Lichfield RSPB Local Group April Newsletter

ROYAL MAIL STAMPS The Royal Mail is celebrating the magnificence of migratory birds this spring with a new set of stamps featuring some of our most iconic summer visitors. The set of ten first class stamps showcase the rich variety of the migratory birds, from the familiar swifts and swallows to arctic terns, nightjars and yellow wagtails. Each bird was chosen in consultation with the RSPB’s Professor Richard Gregory, head of monitoring conservation science, who wrote the accompanying text. The stamps feature intricate new illustrations of each species, by renowned Irish ornithologist Killian Mullarney. Richard said: “It is fantastic to see the Royal Mail celebrating these wonderful birds who every year make miraculous journeys to the UK to raise their young. Many of the birds featured are priority species for the RSPB, meaning they have suffered real declines in the last few years. We hope that the stamps will help highlight the diversity of our summer visitors, the troubles they are facing and encourage people to find out more about their amazing journeys to get here. ”The featured birds are the Arctic skua, Montagu’s harrier, pied flycatcher, swallow, turtle dove, Arctic tern, nightjar, stone-curlew, swift and yellow wagtail.

REFRESHMENTS We have not had any tea or coffee during the break since we restarted our meetings after Covid. You are all welcome to bring your own drinks along to the meetings. If sufficient members would like to have tea/ coffee and biscuits provided during the break, we can restart this in September but we will need volunteers to serve the drinks etc. We will continue to use disposable cups. We also need someone to manage a rota and bring the coffee, tea, milk and biscuits to the meetings. Please let me know if you would like to help.

RSPB & BTO BREEDING WADERS SURVEY In 2021, BTO and RSPB jointly organised a survey of breeding waders of wet grassland across England. The aim of the survey is to assess how populations of species like lapwing, redshank, curlew and snipe are faring on this crucial habitat, and to determine whether agri-environment measures are beneficial. Last year approximately 2000 sites were surveyed and this year they’re hoping to plug even more gaps. If you’re interested in whether you might be able to help out in your area, visit the BTO website. (www.bto.org/our-science/projects/breeding-waders-wet-meadows). There are a number of sites available for surveying in the Lichfield area (see map on BTO website)The survey will require three daytime visits, with at least one week separating each, and a single dusk visit for Snipe during May – only if present at the site. An April visit should be made to detect Lapwing, and morning survey visits are preferable. Surveyors will need to be able to identify common wader species and be familiar with display and territorial behaviour.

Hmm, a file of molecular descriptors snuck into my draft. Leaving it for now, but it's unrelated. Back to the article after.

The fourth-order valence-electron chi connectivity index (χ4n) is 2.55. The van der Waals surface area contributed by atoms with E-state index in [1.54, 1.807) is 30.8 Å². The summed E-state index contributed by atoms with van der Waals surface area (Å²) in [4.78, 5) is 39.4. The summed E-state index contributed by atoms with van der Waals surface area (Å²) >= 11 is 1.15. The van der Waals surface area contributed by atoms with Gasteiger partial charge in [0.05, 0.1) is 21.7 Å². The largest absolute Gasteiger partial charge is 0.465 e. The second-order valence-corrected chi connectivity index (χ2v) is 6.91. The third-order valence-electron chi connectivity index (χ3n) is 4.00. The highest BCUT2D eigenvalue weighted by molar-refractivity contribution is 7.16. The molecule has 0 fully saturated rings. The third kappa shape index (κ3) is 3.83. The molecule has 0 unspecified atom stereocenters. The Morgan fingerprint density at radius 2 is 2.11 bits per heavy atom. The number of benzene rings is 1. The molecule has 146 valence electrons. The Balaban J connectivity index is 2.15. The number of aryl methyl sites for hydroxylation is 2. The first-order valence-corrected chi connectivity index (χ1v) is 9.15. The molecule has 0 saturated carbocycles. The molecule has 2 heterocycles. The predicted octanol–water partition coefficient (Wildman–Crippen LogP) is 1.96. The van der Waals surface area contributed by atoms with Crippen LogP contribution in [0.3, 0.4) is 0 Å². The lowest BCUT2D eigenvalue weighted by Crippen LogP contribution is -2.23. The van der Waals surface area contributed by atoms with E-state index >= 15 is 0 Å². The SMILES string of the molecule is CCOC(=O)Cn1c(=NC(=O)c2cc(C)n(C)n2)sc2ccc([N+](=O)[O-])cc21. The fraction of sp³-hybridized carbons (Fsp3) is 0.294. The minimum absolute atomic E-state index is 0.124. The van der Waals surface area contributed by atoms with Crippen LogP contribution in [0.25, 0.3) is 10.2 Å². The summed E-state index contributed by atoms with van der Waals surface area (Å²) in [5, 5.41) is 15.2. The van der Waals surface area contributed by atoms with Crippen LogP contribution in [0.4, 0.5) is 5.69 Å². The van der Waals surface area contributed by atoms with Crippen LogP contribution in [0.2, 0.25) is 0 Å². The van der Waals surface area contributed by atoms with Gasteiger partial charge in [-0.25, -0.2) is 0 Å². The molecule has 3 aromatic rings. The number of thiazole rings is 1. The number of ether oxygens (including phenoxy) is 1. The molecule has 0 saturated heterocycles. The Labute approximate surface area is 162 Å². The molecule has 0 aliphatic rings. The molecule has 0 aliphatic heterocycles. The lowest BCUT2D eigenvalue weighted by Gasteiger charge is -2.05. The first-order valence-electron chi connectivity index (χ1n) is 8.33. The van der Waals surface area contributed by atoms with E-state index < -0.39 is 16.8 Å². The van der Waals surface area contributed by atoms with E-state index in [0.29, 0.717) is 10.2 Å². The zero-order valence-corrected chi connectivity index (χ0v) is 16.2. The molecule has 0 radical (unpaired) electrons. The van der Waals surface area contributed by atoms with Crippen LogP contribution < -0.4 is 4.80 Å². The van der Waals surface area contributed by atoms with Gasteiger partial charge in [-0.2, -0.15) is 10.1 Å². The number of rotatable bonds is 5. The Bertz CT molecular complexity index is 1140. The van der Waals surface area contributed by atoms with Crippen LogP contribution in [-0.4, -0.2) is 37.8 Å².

NEXT MEETING: 10th MAY
The Jaguar Kingdom (Birds and Mammals of the Mato Grosso) – Presented by
John Medlock

John Medlock is a new speaker for our group. Brought up on the Romney Marsh in Kent John is an
amateur naturalist and photographer who feels very lucky in having been able to travel widely and
visit many of the world’s wildlife hot spots. These include trekking in Borneo’s remote jungles, an
island where he and his wife Susanne have made four extended visits, sleeping under the stars in
the Namib desert, walking though the bush in South Africa’s Hluhulwe-Imfolozi reserve and doing
the same in India’s Periyar Wildlife Sanctuary.
In this talk John will take us to the Pantanal, the world’s greatest wetland, looking at the wide variety
of birds and mammals to be found there, including some dramatic footage of a unique jaguar hunt.
The second half moves north to the savannah lands of the high Cerrado and in particular the wildlife
to be found in the little known Chapada dos Guimaraes national park.


LOCAL BIRDWATCHING WALK: WEDNESDAY 13th APRIL
Attenborough Nature Reserve
This is a new venue for our group. A large reserve run by the Nottinghamshire Wildlife Trust. A
complex of flooded former gravel pits and islands next to the River Trent, providing exceptional
habitat for a wide range of wildlife. Entrance is free. There is a good visitor centre with a café and
shop.
I suggest we plan to have a 3 hour visit rather than the usual 2 hours as it is a large reserve and a
bit further than normal to travel to.
Meet at the reserve car park at 10am. Car park charge is £3.
The Nature Centre and reserve are situated just off the A6005 (post code NG9 6DY) between
Beeston and Long Eaton. Turn onto Barton Lane at the traffic lights at Chilwell Retail Park
(Mcdonalds and Porcelanosa). Follow Barton Lane with the Village Hotel on your left, over the
railway crossing and the car park is at the bottom.


LOCAL BIRDWATCHING WALK: FRIDAY 6th MAY
Cannock Chase – Seven Springs
Our May local birdwatching walk is at Seven Springs car park on Cannock Chase.
We will be meeting at Seven Springs car park (postcode ST17 0WT) off the A513 about 1 mile west
of Wolseley Bridge at 10am for an approximate 2 hour visit.
Please come along if you can and share your birdwatching skills with us.